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With contract settled, Kawann Short says he's working 'like it's another rookie year'

Defensive tackle Kawann Short (right), heading to practice with RB Cameron Artis-Payne, said he's working like he's still trying to earn a contract. Jeremy Brevard-USA TODAY Sports

CHARLOTTE, N.C. -- After signing a five-year, $80 million deal in April, Carolina Panthers defensive tackle Kawann Short can enter this year's training camp free from all the talk about whether or not he would sign a contract extension.

A year ago, Short skipped two weeks of voluntary offseason workouts amid contract negotiations, but failed to receive the extension he'd hoped for prior to the start of season. Short, whose 17 sacks the last two years rank him third among all defensive tackles, has enjoyed a drama-free offseason so far this year. He closed his new deal long before July 15, the signing deadline for franchise-tag players.

“I’ve still got to work like I’m still trying to earn one,” Short said last week during the Panthers’ mandatory three-day minicamp. “I come out here every day. That’s in the past now. I’m working like it’s another rookie year for me.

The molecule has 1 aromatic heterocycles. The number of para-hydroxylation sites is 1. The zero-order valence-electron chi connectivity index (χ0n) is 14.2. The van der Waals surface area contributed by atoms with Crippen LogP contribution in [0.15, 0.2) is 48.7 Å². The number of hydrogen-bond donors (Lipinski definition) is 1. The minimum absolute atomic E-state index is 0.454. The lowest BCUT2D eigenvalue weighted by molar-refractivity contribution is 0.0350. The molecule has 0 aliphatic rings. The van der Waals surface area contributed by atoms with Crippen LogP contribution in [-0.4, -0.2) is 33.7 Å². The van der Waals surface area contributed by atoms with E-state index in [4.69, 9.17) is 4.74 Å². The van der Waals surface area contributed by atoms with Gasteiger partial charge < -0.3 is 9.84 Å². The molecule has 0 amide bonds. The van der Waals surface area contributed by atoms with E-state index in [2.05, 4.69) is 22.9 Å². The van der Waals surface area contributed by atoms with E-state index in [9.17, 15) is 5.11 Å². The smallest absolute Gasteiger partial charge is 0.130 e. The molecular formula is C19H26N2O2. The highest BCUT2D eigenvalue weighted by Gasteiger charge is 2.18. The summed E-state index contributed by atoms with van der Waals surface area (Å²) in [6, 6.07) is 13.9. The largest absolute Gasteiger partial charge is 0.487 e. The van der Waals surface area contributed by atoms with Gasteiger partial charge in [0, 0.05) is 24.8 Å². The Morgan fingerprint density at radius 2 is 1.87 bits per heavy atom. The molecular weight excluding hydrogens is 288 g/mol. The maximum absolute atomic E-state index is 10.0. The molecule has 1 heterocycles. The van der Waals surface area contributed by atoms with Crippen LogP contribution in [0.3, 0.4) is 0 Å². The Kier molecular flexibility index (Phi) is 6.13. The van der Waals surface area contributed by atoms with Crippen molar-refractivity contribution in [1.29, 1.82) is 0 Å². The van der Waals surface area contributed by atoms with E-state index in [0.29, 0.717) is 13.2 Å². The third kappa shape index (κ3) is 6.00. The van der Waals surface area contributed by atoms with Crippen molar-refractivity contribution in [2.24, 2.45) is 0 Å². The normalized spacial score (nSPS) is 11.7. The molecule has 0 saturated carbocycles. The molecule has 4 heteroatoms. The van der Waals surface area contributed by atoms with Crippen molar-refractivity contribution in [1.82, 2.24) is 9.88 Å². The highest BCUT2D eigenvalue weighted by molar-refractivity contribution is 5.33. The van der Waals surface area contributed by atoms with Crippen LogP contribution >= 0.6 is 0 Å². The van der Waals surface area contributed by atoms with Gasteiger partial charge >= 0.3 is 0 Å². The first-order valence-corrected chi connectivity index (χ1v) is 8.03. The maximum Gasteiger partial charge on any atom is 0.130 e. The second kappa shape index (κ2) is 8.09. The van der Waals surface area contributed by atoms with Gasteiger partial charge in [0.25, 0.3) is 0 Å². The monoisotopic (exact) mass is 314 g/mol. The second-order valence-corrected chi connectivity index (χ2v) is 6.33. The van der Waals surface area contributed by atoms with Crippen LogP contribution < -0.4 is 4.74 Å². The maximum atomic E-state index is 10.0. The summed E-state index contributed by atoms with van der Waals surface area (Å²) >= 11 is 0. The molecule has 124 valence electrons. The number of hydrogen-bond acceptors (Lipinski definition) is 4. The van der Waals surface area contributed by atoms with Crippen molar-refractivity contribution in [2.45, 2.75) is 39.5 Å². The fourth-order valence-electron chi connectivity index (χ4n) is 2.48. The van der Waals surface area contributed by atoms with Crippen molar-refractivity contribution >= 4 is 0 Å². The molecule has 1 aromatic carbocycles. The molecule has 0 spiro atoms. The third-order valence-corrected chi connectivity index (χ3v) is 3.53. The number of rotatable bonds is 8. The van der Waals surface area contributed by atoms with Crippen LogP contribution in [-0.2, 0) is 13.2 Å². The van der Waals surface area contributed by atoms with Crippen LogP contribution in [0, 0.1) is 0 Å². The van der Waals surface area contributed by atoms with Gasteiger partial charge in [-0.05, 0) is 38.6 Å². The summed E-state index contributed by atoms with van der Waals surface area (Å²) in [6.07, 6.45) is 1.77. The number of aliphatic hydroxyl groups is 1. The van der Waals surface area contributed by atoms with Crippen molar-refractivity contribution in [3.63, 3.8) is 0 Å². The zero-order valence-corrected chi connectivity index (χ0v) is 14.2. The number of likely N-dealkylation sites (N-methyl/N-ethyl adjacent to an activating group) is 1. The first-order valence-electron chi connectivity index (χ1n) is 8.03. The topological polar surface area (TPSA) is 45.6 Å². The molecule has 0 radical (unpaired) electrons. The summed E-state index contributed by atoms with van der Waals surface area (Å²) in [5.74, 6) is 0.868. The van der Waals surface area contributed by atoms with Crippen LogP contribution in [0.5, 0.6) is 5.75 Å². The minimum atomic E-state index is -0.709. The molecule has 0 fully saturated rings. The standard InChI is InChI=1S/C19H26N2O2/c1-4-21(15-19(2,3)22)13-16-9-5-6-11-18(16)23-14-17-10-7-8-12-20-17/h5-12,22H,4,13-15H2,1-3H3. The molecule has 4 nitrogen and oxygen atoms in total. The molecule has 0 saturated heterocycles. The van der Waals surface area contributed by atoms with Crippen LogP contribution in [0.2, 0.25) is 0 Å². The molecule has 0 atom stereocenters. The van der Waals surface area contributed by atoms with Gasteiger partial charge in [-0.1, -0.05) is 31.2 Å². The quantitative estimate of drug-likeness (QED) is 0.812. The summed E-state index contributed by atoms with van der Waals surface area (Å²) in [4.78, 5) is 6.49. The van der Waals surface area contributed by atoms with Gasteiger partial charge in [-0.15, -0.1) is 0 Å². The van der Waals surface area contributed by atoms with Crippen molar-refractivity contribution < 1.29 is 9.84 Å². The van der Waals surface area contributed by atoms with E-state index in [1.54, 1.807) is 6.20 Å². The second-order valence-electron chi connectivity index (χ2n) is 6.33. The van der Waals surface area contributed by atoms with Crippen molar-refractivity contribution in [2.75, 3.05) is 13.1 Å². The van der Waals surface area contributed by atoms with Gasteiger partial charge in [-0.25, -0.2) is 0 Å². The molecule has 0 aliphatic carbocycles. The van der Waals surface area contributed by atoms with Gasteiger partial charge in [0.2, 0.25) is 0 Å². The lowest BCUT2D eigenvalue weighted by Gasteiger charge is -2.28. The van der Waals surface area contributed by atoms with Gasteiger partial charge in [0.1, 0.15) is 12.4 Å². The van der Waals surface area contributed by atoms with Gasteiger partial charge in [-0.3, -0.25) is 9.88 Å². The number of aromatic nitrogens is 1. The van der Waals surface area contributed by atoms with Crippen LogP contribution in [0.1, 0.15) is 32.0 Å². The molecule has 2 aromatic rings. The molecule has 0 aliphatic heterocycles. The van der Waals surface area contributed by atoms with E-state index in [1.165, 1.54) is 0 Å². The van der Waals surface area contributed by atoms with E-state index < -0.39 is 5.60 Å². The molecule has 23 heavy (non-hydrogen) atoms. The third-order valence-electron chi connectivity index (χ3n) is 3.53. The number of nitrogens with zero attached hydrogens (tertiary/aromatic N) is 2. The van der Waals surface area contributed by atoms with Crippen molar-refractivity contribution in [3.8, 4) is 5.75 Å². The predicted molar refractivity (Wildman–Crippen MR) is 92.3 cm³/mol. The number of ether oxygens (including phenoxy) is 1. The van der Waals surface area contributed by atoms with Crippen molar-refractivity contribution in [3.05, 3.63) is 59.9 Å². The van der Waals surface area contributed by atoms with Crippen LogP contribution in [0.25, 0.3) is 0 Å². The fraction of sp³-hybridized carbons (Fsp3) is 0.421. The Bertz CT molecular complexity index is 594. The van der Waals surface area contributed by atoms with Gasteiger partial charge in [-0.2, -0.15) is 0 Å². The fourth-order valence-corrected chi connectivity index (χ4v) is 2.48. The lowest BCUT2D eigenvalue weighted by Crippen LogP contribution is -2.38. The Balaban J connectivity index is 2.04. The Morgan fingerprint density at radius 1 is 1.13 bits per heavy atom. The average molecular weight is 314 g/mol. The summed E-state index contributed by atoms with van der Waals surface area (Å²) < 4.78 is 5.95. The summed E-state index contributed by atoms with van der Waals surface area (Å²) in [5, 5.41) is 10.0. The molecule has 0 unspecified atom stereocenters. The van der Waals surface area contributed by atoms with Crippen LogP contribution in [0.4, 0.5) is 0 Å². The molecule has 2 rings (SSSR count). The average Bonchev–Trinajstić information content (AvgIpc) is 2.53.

“It’s the same mentality [in camp] -- to do what I’ve been doing and go at the offensive line and make each other get better.”

A second-round draft pick out of Purdue in 2013, Short said he hasn’t done a whole lot of celebrating or grandiose spending after signing the new deal. He took his mother and 3-year-old daughter on a low-key vacation to Key West, and has been preparing to run some camps for youth near his hometown in the Chicago area.

He said his offseason training has remained hard-core, “like still trying to make it in the combine.”

The 2015 Pro Bowl tackle is joined on the defensive line by another former Pro Bowler: veteran defensive end Julius Peppers. Peppers returns to Carolina after making stops in Chicago and Green Bay over the last seven years.

“Everything you’ve got to absorb from Pep and ask questions,” Short said. “As a young guy, I still have room for improvement. We help each other out.”

Focusing on improving -- and turning around a 6-10 season that came on the heels of Super Bowl run -- should be a bit easier for Short, considering he has less to stress about with regard to his future.

“I don’t have to worry about what’s next or what’s that,” Short said. “I’ve just got to worry about coming out here and doing what I’ve been doing.”